How to Talk with

Talking with Toddlers (1 to 3 Years)

As toddlers grow and become more verbal, help them understand the names for their body parts. Yes, all of their body parts. Teach them to use words like “penis,” “vagina,” “breasts” and “bottom.” Avoid nicknames to avoid confusion later on. Nicknames also create a stigma that these body parts are inappropriate and should not be talked about. In reality, we want our children to grow up feeling comfortable saying these words and speaking openly about sex and their bodies.

Learning “No.”

For many toddlers, “NO!” is a favorite choice of word. In helping them understand their bodies and personal boundaries, teach them that “no” is a good word. Teach them that they are allowed to say no to an unwanted touch, hug, etc. Teach them to say no if somebody is doing something that makes them feel uncomfortable or unsafe. They are the boss of their own body.

Curiosity & imagination

Toddlers are often very curious, and once you teach them about body parts such as a penis or a vagina, they may have many questions about them. They may want to know, “Does Daddy have a penis or a vagina?” or “Does the cat have breasts?” Help children feel comfortable asking these questions by answering them accurately and honestly. Do your best not to make them feel ashamed or silly for asking.

Sometimes there are even bigger questions that can lead to some imaginative ideas. Maybe they think that a pregnant woman swallowed something that made her stomach swell as opposed to there being a baby inside. While this is normal, it is still important to speak accurately with toddlers and help dispel any myths. Being clear and specific is crucial at this age as toddlers tend to take things very literally.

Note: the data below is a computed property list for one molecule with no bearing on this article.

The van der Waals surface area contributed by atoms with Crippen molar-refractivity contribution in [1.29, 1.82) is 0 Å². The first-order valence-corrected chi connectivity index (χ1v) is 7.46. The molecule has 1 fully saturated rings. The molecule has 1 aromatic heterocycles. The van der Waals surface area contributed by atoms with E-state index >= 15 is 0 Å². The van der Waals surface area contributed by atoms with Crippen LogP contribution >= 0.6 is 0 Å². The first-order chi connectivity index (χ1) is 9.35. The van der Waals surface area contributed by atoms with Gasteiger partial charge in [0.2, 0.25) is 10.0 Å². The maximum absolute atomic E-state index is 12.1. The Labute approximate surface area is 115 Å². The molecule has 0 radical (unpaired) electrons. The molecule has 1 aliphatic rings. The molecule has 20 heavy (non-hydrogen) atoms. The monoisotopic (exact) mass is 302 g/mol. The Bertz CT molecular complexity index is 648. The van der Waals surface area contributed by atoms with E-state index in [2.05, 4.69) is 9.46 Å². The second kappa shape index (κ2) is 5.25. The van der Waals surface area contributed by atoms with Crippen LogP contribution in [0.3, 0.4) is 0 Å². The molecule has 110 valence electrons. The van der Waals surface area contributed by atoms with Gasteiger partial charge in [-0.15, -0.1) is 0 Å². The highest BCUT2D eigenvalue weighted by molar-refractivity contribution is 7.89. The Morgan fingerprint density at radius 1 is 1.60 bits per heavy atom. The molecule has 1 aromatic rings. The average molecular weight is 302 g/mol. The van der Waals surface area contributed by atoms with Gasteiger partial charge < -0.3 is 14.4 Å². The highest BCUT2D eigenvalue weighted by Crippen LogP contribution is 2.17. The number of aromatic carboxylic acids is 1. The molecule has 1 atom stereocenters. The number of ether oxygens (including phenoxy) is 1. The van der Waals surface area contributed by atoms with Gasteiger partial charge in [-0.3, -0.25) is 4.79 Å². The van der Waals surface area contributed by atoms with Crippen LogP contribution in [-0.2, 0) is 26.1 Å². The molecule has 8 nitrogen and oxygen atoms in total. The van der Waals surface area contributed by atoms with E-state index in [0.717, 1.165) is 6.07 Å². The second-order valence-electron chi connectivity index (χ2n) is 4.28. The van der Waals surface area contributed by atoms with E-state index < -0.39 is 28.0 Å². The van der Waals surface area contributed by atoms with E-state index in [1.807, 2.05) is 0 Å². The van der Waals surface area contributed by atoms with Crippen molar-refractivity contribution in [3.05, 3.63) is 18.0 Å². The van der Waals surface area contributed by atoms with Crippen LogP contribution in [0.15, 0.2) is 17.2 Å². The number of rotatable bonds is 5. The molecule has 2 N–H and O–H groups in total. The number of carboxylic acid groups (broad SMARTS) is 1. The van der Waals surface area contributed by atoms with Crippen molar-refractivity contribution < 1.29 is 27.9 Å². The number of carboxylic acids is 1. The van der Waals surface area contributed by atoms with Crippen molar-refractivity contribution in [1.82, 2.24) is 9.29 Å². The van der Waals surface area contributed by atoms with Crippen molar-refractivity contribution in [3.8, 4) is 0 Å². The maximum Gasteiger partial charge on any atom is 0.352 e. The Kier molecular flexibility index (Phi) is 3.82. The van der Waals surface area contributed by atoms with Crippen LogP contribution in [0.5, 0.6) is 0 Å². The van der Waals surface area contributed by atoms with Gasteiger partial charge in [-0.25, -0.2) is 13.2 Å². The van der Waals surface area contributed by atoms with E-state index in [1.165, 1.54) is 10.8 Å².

Modeling behavior

Even before children are verbal, they can begin to understand behavior through modeling. Model affection and touch with your spouse, partner or friend. Ask for permission before giving a touch so that toddlers can learn that permission must be received before touching someone or being touched by someone. If they ask why mommy and daddy kiss, answer them honestly. Let them make their own decision about when they receive hugs and kisses from others, including parents and caregivers.


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